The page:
Delivery Instrument

DEFINITION of 'Delivery Instrument'

A document given to the holder of a futures contact that may be exchanged for the underlying asset when the future contract expires. In simple terms, a delivery instrument is a receipt. Because many futures contracts involve produce and other items of bulk, delivery instruments are generally preferred to the actual asset.

BREAKING DOWN 'Delivery Instrument'

In addition to the problems associated with shipping bulk items, delivery instruments can also save money for the parties involved. This is because many futures contacts are sold before they expire. Of course, if the seller also possessed the underlying assets, he or she would need to make arrangements to ship them to the new buyer, costing the shipper money that could have been saved had the assets not been physically held in the first place.


Delivery instruments can include warehouse receipts, shipping certificates and vault receipts. These all are more transferable than physical commodities and provide investors with a more efficient method of settlement.

RELATED TERMS
  1. Delivery Price

    The financial value of the conveyance of the underlying commodities ...
  2. Current Delivery

    A type of futures contract that requires the delivery of the ...
  3. Physical Delivery

    Term in an options or futures contract which requires the actual ...
  4. Last Trading Day

    The final day that a futures contract may trade or be closed ...
  5. Approved Delivery Facility

    A facility authorized by an exchange to be used as a location ...
  6. Delivery Month

    A key characteristic of a futures contract that designates when ...
Related Articles
  1. ETFs & Mutual Funds

    Explaining Delivery Versus Payment

    Delivery versus payment is a common procedure for settling the exchange of securities.
  2. Markets

    Understanding Financial Instruments

    Financial instrument is a general term used to describe a monetary asset.
  3. Markets

    Crude Oil Prices: Comparing Future Price Vs. Current Market Price

    Discover the differences between oil futures market prices and oil spot market prices and what leads to the differences between the two.
  4. Investing

    What does DDP Mean?

    Delivery duty paid (DDP) is a shipping term specifying that the seller is responsible for all costs associated with delivery of the goods to the buyer. It is usually used when goods are exported ...
  5. Trading

    The Difference Between Forwards and Futures

    Both forward and futures contracts allow investors to buy or sell an asset at a specific time and price.
  6. Markets

    Major Companies That Lose Money On Shipping (AMZN)

    We look at some of the big companies in the home delivery business that have high shipping costs and how they mitigate this.
  7. Personal Finance

    The 3 Best Shipping Services to Use This Holiday Season (UPS, FDX)

    Look at the strengths, weaknesses and comparative costs of the three best shipping companies: the U.S. Postal Service, UPS and FedEx.
  8. Investing

    Options on Futures

    Options on futures contracts offer another way for day traders to use options. These are traded on the same exchange as the underlying futures contract. Traders should take care to understand ...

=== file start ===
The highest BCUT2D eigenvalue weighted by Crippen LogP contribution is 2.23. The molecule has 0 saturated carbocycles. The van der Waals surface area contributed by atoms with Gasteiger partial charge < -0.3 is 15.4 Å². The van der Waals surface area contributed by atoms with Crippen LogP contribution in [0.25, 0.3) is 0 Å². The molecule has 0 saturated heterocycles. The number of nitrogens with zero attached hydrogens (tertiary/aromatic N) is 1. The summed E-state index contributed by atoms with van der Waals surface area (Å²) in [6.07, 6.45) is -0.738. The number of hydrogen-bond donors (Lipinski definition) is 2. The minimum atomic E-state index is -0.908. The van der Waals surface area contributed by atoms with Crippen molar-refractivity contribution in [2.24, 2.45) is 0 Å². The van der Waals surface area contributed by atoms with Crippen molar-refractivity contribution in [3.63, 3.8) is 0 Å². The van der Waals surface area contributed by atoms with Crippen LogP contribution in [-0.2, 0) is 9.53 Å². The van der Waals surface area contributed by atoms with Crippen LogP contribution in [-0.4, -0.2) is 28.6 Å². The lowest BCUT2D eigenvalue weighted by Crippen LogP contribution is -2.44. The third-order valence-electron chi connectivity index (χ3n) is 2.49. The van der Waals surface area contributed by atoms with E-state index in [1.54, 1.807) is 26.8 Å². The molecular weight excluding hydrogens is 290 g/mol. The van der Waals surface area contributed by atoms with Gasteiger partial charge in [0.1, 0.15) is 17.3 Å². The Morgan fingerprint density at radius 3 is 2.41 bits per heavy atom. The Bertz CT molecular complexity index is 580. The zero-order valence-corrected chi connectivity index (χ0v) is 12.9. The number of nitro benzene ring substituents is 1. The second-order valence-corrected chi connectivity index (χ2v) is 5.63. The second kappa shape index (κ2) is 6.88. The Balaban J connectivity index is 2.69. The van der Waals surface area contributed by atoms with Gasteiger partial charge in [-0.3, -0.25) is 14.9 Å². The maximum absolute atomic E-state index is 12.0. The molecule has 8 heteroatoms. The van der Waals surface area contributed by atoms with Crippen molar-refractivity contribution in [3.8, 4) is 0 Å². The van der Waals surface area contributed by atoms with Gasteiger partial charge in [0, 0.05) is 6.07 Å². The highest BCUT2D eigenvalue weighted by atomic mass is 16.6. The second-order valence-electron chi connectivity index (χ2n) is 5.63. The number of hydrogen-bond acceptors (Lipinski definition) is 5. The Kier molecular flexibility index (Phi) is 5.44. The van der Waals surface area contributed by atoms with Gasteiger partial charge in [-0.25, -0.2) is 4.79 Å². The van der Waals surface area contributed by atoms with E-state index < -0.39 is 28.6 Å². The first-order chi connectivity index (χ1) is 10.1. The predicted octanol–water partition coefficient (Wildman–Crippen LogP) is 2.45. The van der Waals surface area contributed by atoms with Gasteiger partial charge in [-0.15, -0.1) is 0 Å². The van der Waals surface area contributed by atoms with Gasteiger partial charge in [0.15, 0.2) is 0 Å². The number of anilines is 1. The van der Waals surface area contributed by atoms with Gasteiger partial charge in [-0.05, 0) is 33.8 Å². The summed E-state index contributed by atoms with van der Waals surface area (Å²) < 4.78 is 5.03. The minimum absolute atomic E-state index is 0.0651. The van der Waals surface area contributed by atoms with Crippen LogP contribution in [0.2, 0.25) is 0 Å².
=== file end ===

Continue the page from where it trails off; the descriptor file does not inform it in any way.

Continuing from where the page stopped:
9. ETFs & Mutual Funds

    Introduction To Currency Futures

    The forex market is not the only way for investors and traders to participate in foreign exchange.
  10. Investing

    What are Debt Instruments?

    A debt instrument is a documented financial obligation that enables the issuer to raise funds by borrowing money and repaying it in the future.
RELATED FAQS
  1. How do I learn technical skills for trading commodities?

    Learn what resources are available to learn about trading commodities, and understand some of the differences between stocks ... Read Answer >>
  2. What's the difference between cash-on-delivery differ and delivery against payment?

    Find out more about cash on delivery and delivery versus payment transactions and the difference between these two types ... Read Answer >>
  3. What does it mean to take delivery of a derivative contract?

    Find out more about derivative contracts and what it means when the holders of derivative contracts take delivery of the ... Read Answer >>
  4. Why do futures' prices converge upon spot prices during the delivery month?

    It's a fairly safe bet that as the delivery month of a futures contract approaches, the future's price will generally inch ... Read Answer >>
  5. How do futures contracts roll over?

    Learn about why futures contracts are often rolled over into forward month contracts prior to expiration, and understand ... Read Answer >>
  6. What is a wild-card play?

    A wild-card play is a term related to futures contracts. A future is a financial contract obligating a buyer to purchase, ... Read Answer >>
Hot Definitions
  1. Duration

    A measure of the sensitivity of the price (the value of principal) of a fixed-income investment to a change in interest rates. ...
  2. Dove

    An economic policy advisor who promotes monetary policies that involve the maintenance of low interest rates, believing that ...
  3. Cyclical Stock

    An equity security whose price is affected by ups and downs in the overall economy. Cyclical stocks typically relate to companies ...
  4. Front Running

    The unethical practice of a broker trading an equity based on information from the analyst department before his or her clients ...
  5. After-Hours Trading - AHT

    Trading after regular trading hours on the major exchanges. The increasing popularity of electronic communication networks ...
  6. Omnibus Account

    An account between two futures merchants (brokers). It involves the transaction of individual accounts which are combined ...
Trading Center